Father Gordon, played by Steve Coulter, blesses the house in the film. Although the name of the priest was altered for the film, a Roman Catholic priest did come to the house to bless it in the true story.
A formal exorcism was performed after repeated efforts from the Warrens, the Glatzels, and numerous priests (including Rev. Francis E. Virgulak), and witnesses claimed that a demon exited the child’s body.
During the exorcism, Arne yelled, “Take me on. Leave my little buddy alone!”
David seemed to be getting better, but Arne seemed to worsen. In the episode Where Demons Dwell of the television show A Haunting, Johnson’s automobile is claimed to have been taken over by the demon, who then drove it into a tree.
He was unharmed, but the event left him shaken. When Johnson fell from a tree while working, the series also attributed it to a demon.
David’s mother revealed to The Washington Post that she paid $75 per hour for a consultation with a local psychiatrist. Still, it was up to church administrators to schedule and fund any psychiatric tests. David was described to his parents as “normal” with a “little learning handicap.”
Murder of Alan Bono
Apparently not satisfied with its newfound freedom, the demon allegedly instantly seized control of Johnson. It was while under the influence of this malevolent beast that the landlord’s murder occurred months later.
Instead of renting the original house, Johnson and Debbie Glatzel opted to rent a smaller home close to Debbie’s place of employment. Debbie was a dog groomer for the 40-year-old landlord and kennel manager Alan Bono.
Bono, now known in the film as Bruno Sauls, resided in a unit above the kennels.
Johnson had taken the day off work the day of the murder to spend the day at the kennel with Debbie, 26. Debbie, Johnson, and Bono went out to lunch and had a few drinks at a nearby restaurant, becoming drunk in the process.
When they later returned to the kennel, a violent argument started, with Bono getting more and more upset.
During this altercation, Johnson confronted Bono and eventually stabbed him repeatedly with a five-inch pocket knife while growling like an animal. Bono had grabbed Debbie’s nine-year-old cousin Mary earlier and wouldn’t let her go. Most of Bono’s “four or five huge wounds” were to his chest.
Johnson was detained around two miles from the murder scene, and Bono passed dead a few hours later. The murder is considered the first in the 193-year history of Brookfield, Connecticut, and the first in the 30 years since the town started keeping police records.
The following day, Lorraine Warren quickly asserted that it was an instance of demonic possession, which obviously sparked extensive international media coverage.
Trial of Arne Cheyenne Johnson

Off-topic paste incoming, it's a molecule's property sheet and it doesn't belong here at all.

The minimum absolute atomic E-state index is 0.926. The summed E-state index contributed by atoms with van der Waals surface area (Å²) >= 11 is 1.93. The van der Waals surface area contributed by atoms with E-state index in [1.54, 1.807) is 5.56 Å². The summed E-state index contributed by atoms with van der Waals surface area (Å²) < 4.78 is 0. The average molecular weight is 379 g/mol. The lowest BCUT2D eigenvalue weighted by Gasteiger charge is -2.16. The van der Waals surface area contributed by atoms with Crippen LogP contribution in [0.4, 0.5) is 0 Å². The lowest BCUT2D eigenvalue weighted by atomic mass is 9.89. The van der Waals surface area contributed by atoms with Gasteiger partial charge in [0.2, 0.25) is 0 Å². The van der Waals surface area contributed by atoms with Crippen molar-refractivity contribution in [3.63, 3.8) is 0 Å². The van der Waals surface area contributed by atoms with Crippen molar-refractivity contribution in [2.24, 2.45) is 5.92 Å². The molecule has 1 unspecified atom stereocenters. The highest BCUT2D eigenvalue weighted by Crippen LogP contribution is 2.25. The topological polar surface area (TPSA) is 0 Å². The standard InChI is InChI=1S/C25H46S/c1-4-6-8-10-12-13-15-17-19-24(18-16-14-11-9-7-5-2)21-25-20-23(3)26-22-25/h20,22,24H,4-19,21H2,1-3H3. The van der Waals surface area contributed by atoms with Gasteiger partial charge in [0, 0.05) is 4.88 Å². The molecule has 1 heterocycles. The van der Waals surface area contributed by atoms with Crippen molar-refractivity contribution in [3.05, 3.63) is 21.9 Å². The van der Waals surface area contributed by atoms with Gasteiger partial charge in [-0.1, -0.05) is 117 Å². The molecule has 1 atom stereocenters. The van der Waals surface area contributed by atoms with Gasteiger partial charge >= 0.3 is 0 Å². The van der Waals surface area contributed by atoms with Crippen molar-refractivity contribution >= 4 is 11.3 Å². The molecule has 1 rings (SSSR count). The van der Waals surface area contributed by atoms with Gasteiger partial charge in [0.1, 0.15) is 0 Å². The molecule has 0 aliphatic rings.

On October 28, 1981, Johnson’s trial got underway at Danbury’s Superior Court in Connecticut.
Martin Minnella, Johnson’s attorney, attempted to enter a “not guilty” plea on his client’s behalf, claiming that Johnson was “possessed by a demon, and it was a demon who actually operated his body.” It was the first known instance of this defense being used in a US court case.
Speaking of the lawsuit and the subsequent renown, Minnella said: “The issue of God’s existence has been discussed in court. They will now have to deal with the Devil’s existence.”
Despite the subsequent media attention, the jury was not legally permitted to consider demonic possession because the plea of not guilty based on demonic possession was immediately rejected by the presiding judge Robert Callahan, who claimed it would be “irrelative and unscientific” to allow testimony on these grounds.
Witnesses testified that they saw a demon pass from Glatzel to Johnson as part of Johnson’s defense, arguing that he hadn’t been the same since Glatzel’s exorcism. According to Debbie Glatzel’s testimony, Johnson exhibited identical behaviors to Glatzel.
According to Ed Warren, Johnson made a “fatal blunder” by mocking the purported demon.
Debbie asserted that Johnson had visited Bono’s residence to fix a stereo for him but that because Bono had been drinking red wine, the two disagreed over the repair’s cost. She also claimed that he was in a trance when Johnson stabbed Bono.
They reportedly became friends during the three months that Debbie and Johnson resided beside Bono. Although the police claimed the disagreement was over Debbie rather than the stereo, Debbie contested that the connection between Bono and Debbie went beyond that of employer and employee.
This approach to the plot is taken in The Conjuring: The Devil Made Me Do It, which also examines the “jealous lover” plot from the 1983 film The Demon Murder Case (starring Kevin Bacon).
On November 24, 1981, the jury found Johnson guilty of first-degree manslaughter and handed down a sentence of 10 to 20 years in jail. After serving only five years of his sentence, he was freed in 1986.